This morning I checked the inventory of single-family detached homes in some of the popular neighborhoods of Palm Springs, expecting to see higher numbers even for this time of the year. Active listing numbers should be rising soon, but they are still below normal levels in several key neighborhoods.


As of 9/12/18 (current SFR Active Listings):
  1. Movie Colony East/Ruth Hardy Park- 6
  2. Vista Las Palmas- 5
  3. The Mesa- 5
  4. Sunrise Park- 4
  5. Movie Colony (proper)- 3
  6. Little Tuscany- 3
  7. Twin Palms- 2
  8. Tennis Club/Tennis Club South- 2
  9. El Mirador- 1
Among the above nine neighborhoods combined, there are only thirty-one homes active for sale. Sizable numbers of homes were sold in 2018 and many homes are under contract in these neighborhoods, but there simply are not enough homes to sell currently, and these figures are concerning. 
 
Here are the active listings notated above to view– https://bit.ly/2NbjQda
 

There are other popular neighborhoods that currently have sufficient inventory, but this is generally because of the following reasons:

Land-Lease Properties

There are more obstacles in getting mortgage financing. Most people are used to not paying an additional lease for the land on which their property sits. If the expiration date is less than 30 years away, or if the annual lease is too high, these properties are even tougher to sell. Of course, many properties are sold on leased land, but they will never be as attractive or sellable as fee land property.


Communities Shooting Too High Up in Price

We see it as agents, and buyers see it too- property prices have risen substantially in the past 5 years and “great deals” are no longer available. Prices have risen so much in some neighborhoods that people are reminded of the 2008 crash. Believing that prices are inflated beyond the property’s true worth, these people would rather sit on the sidelines than bet on appreciation. Neighborhoods with ample inventory that is now sitting on the market are proving that buyers are reluctant to spend on a property whose outlook in the near future gives them pause.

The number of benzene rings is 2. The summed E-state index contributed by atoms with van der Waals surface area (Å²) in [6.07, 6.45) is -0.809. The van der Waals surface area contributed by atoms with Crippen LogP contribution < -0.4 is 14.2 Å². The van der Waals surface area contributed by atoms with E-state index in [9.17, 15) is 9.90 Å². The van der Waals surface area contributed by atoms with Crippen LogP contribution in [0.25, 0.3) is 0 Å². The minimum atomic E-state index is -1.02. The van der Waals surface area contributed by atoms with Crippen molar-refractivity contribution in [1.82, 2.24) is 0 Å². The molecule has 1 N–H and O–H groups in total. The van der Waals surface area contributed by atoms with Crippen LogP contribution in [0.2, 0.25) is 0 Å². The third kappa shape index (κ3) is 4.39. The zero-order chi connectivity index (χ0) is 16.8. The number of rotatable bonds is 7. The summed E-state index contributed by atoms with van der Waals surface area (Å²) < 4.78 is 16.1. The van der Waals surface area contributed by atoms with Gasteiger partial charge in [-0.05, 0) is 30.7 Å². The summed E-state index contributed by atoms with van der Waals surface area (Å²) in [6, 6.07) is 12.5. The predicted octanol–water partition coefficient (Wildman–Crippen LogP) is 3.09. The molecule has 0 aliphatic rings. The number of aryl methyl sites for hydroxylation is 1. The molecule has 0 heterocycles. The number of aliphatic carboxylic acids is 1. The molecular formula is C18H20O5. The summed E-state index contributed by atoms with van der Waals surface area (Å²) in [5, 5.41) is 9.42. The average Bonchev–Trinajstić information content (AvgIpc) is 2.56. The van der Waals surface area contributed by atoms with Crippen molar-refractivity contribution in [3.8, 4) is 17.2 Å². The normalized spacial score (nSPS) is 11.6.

Listings Being Priced As If They Were Upgraded/Trying to Hit a Home Run

In a Seller’s market, there will always be aggressive pricing- however, today’s buyer is more informed, and is less prone to an emotional buy. If a home was remodeled 10+ years ago, most buyers will factor in updating expenses. We are seeing homes in neighborhoods with lower inventory being priced as if if they had undergone substantial work, or being priced with a recent sale in mind that is superior in quality, views, etc. We are also seeing properties that were purchased at much lower prices whose owners are not content to receive a lucrative return and are waiting for the “home run” offer. This strategy may backfire, because if the market dips or flattens out they’ll end up chasing the market, racking up days on the market, and quite possibly getting a worse offer than if they just priced the home within range from the outset. These folks think the escalating prices will never cease.

 

There is no doubt that a seller has an advantage when inventory is low in a high-demand neighborhood. Pricing it just under market value can create multiple-offer frenzy and can bring a premium price; pricing the property at market value may still result in multiple offers or at least an offer at or near listing price. If you decide to test the market at a higher price than market, it’s best to have a strategy for creating as much exposure as possible to be able to adjust price sooner rather than later if the market is not responsive. If you are able to get a solid buyer at a price over market value, then you have negotiating room and may be able to achieve a fantastic sale. It is crucial as a seller to make sure you walk through all strategies and demand honest feedback from your real estate agent before deciding on a listing price, because the goal is always to sell for the highest price in the shortest amount of time.